Resources - Registered Charities

Tipsheets

A tool to keep track of accountability and transparency practices.
Many registered charities are confused about whether or not they must comply with privacy laws, and whether the laws they must comply with are federal, provincial, or perhaps both. This Checklist will help to answer these questions and provide general guidelines to assist with compliance. It will help registered charities draft their own privacy and information handling policies by highlighting the questions to be addressed and suggesting possible outcomes.
Both registered charities and non-profit organizations must comply with certain requirements under the Income Tax Act. This tipsheet provides a general list of both federal and provincial laws and where to get specific information.
A tool to keep track of accountability and transparency practices.

Web

The purpose of this bibliography is to draw together various web resources about charity law and regulation in Canada. The bibliography was originally published in 2004 as part of the Canada Revenue Agency’s Engagement Strategy which endeavoured to improve the confidence of both the public and the charitable sector in the way the sector is regulated. The second edition has been revised as part of the Canada Revenue Agency’s Enhancing Voluntary Compliance Project. 92 new entries have been added to the bibliography. The 2nd edition of the bibliography presents updated and new resources, and focuses on ten topic areas as they relate to charity law in Canada. Specifically, three topic areas of focus relating to the Enhancing Voluntary Compliance Project are: books and records, fundraising, and receipting.

Lawnow Articles

Board members must be careful about conflicts of interest and conflicts of loyalties.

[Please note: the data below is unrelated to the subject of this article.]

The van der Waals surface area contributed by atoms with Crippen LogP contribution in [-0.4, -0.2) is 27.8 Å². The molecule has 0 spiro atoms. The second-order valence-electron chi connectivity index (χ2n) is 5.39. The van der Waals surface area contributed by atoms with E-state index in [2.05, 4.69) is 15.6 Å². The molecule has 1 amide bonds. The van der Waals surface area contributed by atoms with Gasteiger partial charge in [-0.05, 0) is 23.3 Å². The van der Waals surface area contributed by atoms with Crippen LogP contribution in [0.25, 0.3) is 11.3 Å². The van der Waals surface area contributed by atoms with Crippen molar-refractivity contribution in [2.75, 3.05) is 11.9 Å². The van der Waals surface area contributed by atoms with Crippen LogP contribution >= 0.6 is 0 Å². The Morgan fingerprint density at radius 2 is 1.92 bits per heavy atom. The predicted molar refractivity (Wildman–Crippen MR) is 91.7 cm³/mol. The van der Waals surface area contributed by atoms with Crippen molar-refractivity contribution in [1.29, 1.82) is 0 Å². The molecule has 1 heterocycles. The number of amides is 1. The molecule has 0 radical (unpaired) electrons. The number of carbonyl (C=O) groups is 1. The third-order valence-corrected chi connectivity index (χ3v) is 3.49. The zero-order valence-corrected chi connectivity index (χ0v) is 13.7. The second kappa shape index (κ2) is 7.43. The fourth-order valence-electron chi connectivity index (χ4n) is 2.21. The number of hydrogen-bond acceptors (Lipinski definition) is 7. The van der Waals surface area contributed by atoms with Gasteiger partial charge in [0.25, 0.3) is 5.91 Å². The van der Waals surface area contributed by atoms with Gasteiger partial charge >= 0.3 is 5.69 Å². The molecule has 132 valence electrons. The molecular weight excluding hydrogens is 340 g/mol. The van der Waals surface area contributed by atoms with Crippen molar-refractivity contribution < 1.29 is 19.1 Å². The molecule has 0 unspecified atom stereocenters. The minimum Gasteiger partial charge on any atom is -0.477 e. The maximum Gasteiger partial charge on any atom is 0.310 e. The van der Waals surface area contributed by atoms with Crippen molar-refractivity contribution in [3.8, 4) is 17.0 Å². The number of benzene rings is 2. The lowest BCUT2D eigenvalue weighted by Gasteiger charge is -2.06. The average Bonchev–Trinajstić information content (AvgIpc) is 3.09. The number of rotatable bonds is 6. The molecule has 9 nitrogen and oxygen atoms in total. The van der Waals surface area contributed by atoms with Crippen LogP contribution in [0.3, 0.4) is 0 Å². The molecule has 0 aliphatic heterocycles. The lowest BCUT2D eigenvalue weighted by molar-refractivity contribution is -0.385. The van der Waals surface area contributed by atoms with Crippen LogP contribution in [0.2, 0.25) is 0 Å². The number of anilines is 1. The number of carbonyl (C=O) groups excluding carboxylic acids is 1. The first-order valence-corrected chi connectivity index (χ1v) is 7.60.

This LawNow magazine article discusses the release of updated and more flexible guidance on charities’ foreign activities in July by the Canada Revenue Agency. It is available at: www.cra-arc.gc.ca/chrts-gvng/chrts/plcy/ cgd/tsd-cnd-eng.html. The new guidance features a wealth of concrete examples, a helpful listing of “measures of control,”and identifies a threshold under which a charity will not be expected to incur the expense and administrative burden of a written agreement before it contributes resources to an initiative.
Charities provisions in the 2012 federal Budget generated more attention than any measures relating to the sector have in a very long time. The government announced that it was tightening rules around charities’ political activities. The focus of the new requirements was mostly on enhanced reporting; however, embedded in the announcement was a crucial substantive change.
A thoughtful look at salaries, compensation, and retirement benefits of employees of registered charities. LawNow Volume 34, Issue 3 (January/February 2010)

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